Oil typically only needs application once a week, less often if it is cold and dry
because cold and dry weather presents a cleaner environment for the chain than does wet or
Wax? You Bet!
Oh oh, "he's lost it" you're thinking. Two adjacent topics with opposite
viewpoints. Not Quite.
Here I would like to recommend waxing the bike, with regular car wax.
This makes the frame much easier to clean after a winter ride covers the entire bike with
gunk, grit, and salt. The wax makes it difficult for stuff to cling and easier to wash or
brush it off.
Speaking of cleaning, hosing down a bike in winter is not the best idea. First you have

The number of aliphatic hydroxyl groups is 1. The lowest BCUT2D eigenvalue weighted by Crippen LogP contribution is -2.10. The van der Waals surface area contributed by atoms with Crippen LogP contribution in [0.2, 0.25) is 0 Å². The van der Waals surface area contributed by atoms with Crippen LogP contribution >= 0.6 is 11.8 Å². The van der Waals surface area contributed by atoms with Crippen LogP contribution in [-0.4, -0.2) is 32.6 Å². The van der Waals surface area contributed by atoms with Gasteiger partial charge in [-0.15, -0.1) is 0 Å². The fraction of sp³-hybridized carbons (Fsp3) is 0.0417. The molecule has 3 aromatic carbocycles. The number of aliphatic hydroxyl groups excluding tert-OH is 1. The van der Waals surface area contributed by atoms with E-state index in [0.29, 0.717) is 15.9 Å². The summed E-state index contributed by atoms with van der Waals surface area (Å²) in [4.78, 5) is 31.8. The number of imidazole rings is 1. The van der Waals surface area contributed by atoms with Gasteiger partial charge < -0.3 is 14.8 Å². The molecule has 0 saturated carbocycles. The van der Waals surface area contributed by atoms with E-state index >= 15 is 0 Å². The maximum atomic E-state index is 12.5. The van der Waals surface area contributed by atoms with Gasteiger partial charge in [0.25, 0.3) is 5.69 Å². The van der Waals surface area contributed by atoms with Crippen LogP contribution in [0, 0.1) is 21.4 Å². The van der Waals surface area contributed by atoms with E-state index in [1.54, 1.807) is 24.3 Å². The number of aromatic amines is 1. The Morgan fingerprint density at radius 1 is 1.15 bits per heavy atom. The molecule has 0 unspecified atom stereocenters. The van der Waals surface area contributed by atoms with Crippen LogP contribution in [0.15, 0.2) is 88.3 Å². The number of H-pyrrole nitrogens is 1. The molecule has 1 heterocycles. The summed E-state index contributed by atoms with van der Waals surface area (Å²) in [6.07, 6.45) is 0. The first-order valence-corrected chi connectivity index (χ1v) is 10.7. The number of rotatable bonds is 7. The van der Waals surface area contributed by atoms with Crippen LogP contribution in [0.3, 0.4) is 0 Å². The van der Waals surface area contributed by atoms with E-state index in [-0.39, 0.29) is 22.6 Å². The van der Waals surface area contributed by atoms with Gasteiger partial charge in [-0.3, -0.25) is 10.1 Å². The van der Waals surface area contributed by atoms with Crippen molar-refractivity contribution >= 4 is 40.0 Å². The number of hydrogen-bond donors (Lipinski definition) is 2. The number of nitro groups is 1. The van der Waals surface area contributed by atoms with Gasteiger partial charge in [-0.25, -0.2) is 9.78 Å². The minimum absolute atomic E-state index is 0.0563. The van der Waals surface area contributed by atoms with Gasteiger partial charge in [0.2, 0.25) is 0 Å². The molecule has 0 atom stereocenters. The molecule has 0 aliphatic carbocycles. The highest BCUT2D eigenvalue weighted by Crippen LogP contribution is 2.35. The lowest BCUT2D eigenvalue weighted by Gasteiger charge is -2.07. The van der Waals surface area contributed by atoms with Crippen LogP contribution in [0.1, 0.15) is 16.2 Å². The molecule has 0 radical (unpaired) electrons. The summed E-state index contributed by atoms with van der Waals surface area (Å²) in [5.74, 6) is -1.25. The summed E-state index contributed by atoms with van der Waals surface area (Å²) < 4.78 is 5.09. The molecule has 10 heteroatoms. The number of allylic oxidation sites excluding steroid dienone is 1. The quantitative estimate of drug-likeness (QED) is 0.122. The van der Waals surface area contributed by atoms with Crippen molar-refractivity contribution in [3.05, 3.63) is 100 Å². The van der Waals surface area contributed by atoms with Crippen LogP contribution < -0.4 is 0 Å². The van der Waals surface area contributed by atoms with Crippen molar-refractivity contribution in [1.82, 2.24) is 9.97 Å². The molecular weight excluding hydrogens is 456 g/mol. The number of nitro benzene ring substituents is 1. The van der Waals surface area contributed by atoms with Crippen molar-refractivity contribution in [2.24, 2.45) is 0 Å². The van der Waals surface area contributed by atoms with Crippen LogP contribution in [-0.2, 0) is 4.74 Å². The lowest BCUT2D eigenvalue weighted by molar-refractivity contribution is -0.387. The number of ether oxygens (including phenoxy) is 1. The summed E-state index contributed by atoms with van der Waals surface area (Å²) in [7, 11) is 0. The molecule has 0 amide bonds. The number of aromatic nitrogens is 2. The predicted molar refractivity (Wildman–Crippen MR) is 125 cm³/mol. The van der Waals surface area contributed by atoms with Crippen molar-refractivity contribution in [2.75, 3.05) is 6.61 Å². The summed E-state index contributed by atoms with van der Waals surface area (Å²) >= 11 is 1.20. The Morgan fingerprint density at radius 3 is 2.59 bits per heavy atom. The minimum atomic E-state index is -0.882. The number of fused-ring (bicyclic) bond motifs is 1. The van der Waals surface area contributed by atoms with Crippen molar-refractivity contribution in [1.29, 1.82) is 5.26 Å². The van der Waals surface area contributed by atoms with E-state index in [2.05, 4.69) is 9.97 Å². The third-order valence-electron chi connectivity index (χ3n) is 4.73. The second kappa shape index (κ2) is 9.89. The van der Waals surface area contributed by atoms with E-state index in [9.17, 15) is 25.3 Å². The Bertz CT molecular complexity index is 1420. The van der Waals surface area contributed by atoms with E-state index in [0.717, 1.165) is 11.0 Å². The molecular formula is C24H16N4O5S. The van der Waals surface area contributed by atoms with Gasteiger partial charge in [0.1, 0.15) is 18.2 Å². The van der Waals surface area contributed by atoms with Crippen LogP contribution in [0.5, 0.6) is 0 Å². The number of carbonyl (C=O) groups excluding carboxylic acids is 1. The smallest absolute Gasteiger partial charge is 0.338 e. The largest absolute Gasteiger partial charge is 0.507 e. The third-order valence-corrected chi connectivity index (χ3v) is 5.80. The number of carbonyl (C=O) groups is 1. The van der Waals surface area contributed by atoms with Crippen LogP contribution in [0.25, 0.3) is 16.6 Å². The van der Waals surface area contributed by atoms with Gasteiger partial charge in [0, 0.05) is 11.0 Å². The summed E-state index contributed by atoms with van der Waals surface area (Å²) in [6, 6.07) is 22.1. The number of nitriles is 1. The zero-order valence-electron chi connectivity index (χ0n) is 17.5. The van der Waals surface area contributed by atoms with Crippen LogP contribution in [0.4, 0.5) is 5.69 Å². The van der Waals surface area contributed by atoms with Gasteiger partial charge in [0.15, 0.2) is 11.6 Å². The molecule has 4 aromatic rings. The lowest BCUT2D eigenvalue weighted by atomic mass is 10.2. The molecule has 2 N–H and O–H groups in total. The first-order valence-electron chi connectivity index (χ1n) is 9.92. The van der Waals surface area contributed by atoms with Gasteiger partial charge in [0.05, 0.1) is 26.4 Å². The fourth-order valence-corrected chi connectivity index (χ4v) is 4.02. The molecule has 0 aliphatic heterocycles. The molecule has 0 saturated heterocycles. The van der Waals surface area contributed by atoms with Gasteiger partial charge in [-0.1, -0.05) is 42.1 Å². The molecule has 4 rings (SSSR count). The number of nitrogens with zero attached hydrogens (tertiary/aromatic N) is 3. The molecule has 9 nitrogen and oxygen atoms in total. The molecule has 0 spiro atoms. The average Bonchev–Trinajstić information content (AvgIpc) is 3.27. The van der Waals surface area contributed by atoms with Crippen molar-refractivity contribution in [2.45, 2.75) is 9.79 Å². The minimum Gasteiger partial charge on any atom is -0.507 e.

to have a hose somewhere where it will not freeze. Most households take hoses inside for
the winter. You could ride the car wash and use a hose there, but they will charge you and
the pressures some of these systems operate at may well drive water into your
Since I do wax the bike, I have taken to letting the crud dry over night. That coat of
wax protects the paint from the corrosive elements in the accumulated mess on the frame.
Then in the morning, before I set out, I brush the dry sand and grit from the bike with a
long bristled brush. Any small whisk broom will do, you will
probably find a dozen different models at the supermarket.
This is actually easier on the paint than is trying to wipe off the grit when it is
wet, because when wet, some amount of it is bound to imbed in the rag and act like
sandpaper on your paint. You will also find that the brush will get into places you can't
reach with a rag.
Remember, Car Wax is the key to making this work well. Wax everything except your rims.
I keep another brush around